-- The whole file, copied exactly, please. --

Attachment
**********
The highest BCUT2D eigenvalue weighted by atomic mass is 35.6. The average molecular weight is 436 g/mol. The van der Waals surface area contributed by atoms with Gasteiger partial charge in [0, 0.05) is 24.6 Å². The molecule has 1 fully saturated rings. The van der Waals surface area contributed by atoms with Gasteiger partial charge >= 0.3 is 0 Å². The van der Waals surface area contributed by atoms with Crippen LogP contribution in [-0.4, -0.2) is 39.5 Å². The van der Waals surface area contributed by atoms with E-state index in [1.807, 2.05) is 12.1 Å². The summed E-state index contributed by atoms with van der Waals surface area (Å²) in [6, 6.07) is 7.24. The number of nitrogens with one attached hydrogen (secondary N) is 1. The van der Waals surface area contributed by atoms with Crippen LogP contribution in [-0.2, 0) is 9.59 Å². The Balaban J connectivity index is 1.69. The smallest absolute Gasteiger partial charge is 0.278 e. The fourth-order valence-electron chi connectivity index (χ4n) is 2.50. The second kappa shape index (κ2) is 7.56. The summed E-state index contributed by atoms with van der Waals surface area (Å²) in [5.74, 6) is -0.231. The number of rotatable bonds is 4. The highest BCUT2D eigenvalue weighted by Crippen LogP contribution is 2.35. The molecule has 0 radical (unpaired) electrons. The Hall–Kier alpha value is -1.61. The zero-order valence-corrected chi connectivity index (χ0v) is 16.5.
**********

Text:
The highest BCUT2D eigenvalue weighted by atomic mass is 35.6. The average molecular weight is 436 g/mol. The van der Waals surface area contributed by atoms with Gasteiger partial charge in [0, 0.05) is 24.6 Å². The molecule has 1 fully saturated rings. The van der Waals surface area contributed by atoms with Gasteiger partial charge >= 0.3 is 0 Å². The van der Waals surface area contributed by atoms with Crippen LogP contribution in [-0.4, -0.2) is 39.5 Å². The van der Waals surface area contributed by atoms with E-state index in [1.807, 2.05) is 12.1 Å². The summed E-state index contributed by atoms with van der Waals surface area (Å²) in [6, 6.07) is 7.24. The number of nitrogens with one attached hydrogen (secondary N) is 1. The van der Waals surface area contributed by atoms with Crippen LogP contribution in [-0.2, 0) is 9.59 Å². The Balaban J connectivity index is 1.69. The smallest absolute Gasteiger partial charge is 0.278 e. The fourth-order valence-electron chi connectivity index (χ4n) is 2.50. The second kappa shape index (κ2) is 7.56. The summed E-state index contributed by atoms with van der Waals surface area (Å²) in [5.74, 6) is -0.231. The number of rotatable bonds is 4. The highest BCUT2D eigenvalue weighted by Crippen LogP contribution is 2.35. The molecule has 0 radical (unpaired) electrons. The Hall–Kier alpha value is -1.61. The zero-order valence-corrected chi connectivity index (χ0v) is 16.5.